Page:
This article was originally published on cyclingnews.com.
Vincenzo Nibali’s bid to become the first rider since Alberto Contador in 2008 to win the Giro and Vuelta in the same year got off to an ideal start on Saturday as the Sicilian’s Astana squad took an impressive victory in the opening team time trial.
Nibali punched the air as he crossed the line in second place behind Janez Brajkovic - the Slovenian will be back in the Vuelta lead seven years after he held it for a couple of days in the first week of the 2006 race - and the 2013 Giro winner arguably was right to be so pleased.
Astana not only had finished 10 seconds ahead of RadioShack-Leopard, led by no less a time trial great than Fabian Cancellara, and 16 seconds up on third-placed Omega Pharma-Quickstep, the longstanding provisional leaders of the Vuelta’s opening test.
In just over 27 kilometres of racing, the Sicilian has gained significant time on all his main rivals: the closest place are Rigoberto Urán and Sergio Henao - whose Sky squad took fourth 22 seconds back. Nibali is now 29 seconds up on Alejandro Valverde (Movistar, fifth) and a whopping 58 seconds on Joaquim Rodriguez (Katusha, twelfth). For a stage which in previous years has done little more than kickstart the Vuelta into action, this was a powerful start indeed.
Astana were the last team to start the technical, wind-blasted 27.4 kilometre team time trial - far longer than the usual opening TTT in the Vuelta - which gave them the advantage of knowing the other teams times and being able to grade their strength accordingly. But most importantly from the moment they roared off the mussel-growing raft or batea which acted as a floating host to the opening metres of the Vuelta, the light-blue squad were clearly acting as a rocksolid solid unit.
Unlike other squads which shed riders rapidly on the deceptively demanding course - essentially flat but very technical and with a strong tailwind making it difficult for riders to regain contact if they even lost a few metres - Astana still had seven riders as they roared into the stage finish at Sanxenxo. Then as they sped past the holidaymakers lying soaking up the late evening sunshine and romped round the last left hand bend under the finishing gantry, Nibali’s squad was still only down to six.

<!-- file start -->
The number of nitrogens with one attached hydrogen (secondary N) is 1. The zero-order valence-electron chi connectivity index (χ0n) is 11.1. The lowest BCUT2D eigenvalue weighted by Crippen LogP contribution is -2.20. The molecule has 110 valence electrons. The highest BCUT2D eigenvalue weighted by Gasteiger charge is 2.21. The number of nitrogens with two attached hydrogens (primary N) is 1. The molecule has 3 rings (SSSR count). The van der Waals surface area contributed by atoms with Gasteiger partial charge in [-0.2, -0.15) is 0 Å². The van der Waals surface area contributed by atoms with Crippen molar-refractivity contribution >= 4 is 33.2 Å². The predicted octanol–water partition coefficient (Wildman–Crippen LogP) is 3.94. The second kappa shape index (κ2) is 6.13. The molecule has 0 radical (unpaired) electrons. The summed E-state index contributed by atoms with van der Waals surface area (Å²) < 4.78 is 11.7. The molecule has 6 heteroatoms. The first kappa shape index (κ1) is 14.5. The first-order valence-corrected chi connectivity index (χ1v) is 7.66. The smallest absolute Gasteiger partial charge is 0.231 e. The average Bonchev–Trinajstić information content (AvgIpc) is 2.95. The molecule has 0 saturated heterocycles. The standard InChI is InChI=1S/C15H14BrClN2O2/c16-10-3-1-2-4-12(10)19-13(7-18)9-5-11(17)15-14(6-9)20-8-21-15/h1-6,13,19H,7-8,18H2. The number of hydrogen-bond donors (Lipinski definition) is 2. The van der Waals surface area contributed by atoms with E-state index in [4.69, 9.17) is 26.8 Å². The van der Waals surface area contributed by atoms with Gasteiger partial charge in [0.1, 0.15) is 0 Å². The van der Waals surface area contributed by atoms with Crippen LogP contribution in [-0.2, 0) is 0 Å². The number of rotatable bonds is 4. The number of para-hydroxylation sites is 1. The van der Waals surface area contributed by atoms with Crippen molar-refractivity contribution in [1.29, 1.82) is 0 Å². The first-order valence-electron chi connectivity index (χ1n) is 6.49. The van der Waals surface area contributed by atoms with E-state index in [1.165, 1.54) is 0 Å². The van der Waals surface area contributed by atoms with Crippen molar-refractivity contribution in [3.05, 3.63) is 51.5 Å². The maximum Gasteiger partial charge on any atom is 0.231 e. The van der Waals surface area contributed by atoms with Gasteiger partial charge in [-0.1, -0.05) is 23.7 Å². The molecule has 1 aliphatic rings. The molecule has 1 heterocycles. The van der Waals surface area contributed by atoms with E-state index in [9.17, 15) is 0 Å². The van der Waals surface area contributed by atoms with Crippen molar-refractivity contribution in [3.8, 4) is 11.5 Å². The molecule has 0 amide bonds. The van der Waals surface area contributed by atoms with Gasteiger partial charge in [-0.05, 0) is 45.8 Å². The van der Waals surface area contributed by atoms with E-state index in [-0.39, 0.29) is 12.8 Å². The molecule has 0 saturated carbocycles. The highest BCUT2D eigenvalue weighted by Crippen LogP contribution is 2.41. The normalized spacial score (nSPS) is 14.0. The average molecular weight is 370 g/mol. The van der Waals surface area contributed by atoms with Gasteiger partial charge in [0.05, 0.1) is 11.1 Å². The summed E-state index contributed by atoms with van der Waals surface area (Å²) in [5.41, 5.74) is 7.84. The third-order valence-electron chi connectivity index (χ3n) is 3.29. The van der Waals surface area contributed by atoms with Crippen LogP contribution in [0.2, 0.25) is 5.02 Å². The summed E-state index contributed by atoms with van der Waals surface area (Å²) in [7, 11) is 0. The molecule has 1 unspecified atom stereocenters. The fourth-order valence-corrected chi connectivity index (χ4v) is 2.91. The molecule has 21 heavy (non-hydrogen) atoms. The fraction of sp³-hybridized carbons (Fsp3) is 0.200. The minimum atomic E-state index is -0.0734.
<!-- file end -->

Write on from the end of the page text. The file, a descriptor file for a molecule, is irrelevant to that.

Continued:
That Astana had carefully calculated their effort as a group was clear in other ways: in the first time check after the first, technical nine kilometres the Kazakh squad were just four seconds off the pace behind overwhelming favourites Omega Pharma-Quickstep. Then at the second time check, a further eleven kilometres on much flatter, less complicated terrain, they had shaved off another eight seconds to go 12 ahead. In the last segment, rather than risk losing riders - as happened most notably to Katusha - Astana then kept it steady in the final dash for the line.
“I was feeling in pain, but it was a pain you want,” Brajkovic said afterwards, “for the first time this year I felt really good.”
However, he confirmed he would be working for Vincenzo Nibali and has no overall aspirations himself.
“He’s the number one favourite and I will support him the best I can. I will be wearing this jersey tomorrow [Sunday] but I will pass it to him soon and hopefully he’ll wear it all the way through to Madrid.”
“It was a great team time trial,” Nibali said afterwards, “although it’s a long way to Madrid.”
Valverde seemed determined to see the cycling’s equivalent of a half-full pint glass, rather than a half-empty one, saying that he was pleased with gaining time on Rodriguez.
The Katusha leader recognised they “had not got off to the ideal start. Our group got split up early on, which wasn’t great.”
Purito can take some comfort that Katusha, who finished with five men, was far from being the only team in trouble: even last year’s winners Movistar lost Imanol Erviti - the 2012 leader - early on, as well as Jose Ivan Gutierrez, the former national time trial champion. Team Sky’s Edvald Boasson Hagen and Christian Knees, normally a powerhouse in these sorts of stages, lost contact mid-stage although the British squad finished solidly and closest of all the teams containing overall favourites to Astana.
“The problem was that the tailwinds were so strong that when you were drafting behind the lead guys, it felt like you weren’t recovering because you were going so fast,” explained Brajkovic.
After such a strong start, Astana will soon be put to the test again - on Sunday’s 11 kilometre final climb to the Alto do Monte da Groba. But for now, if the Kazakh team and Nibali were already top favourites, after Saturday’s strong start, that is even more the case.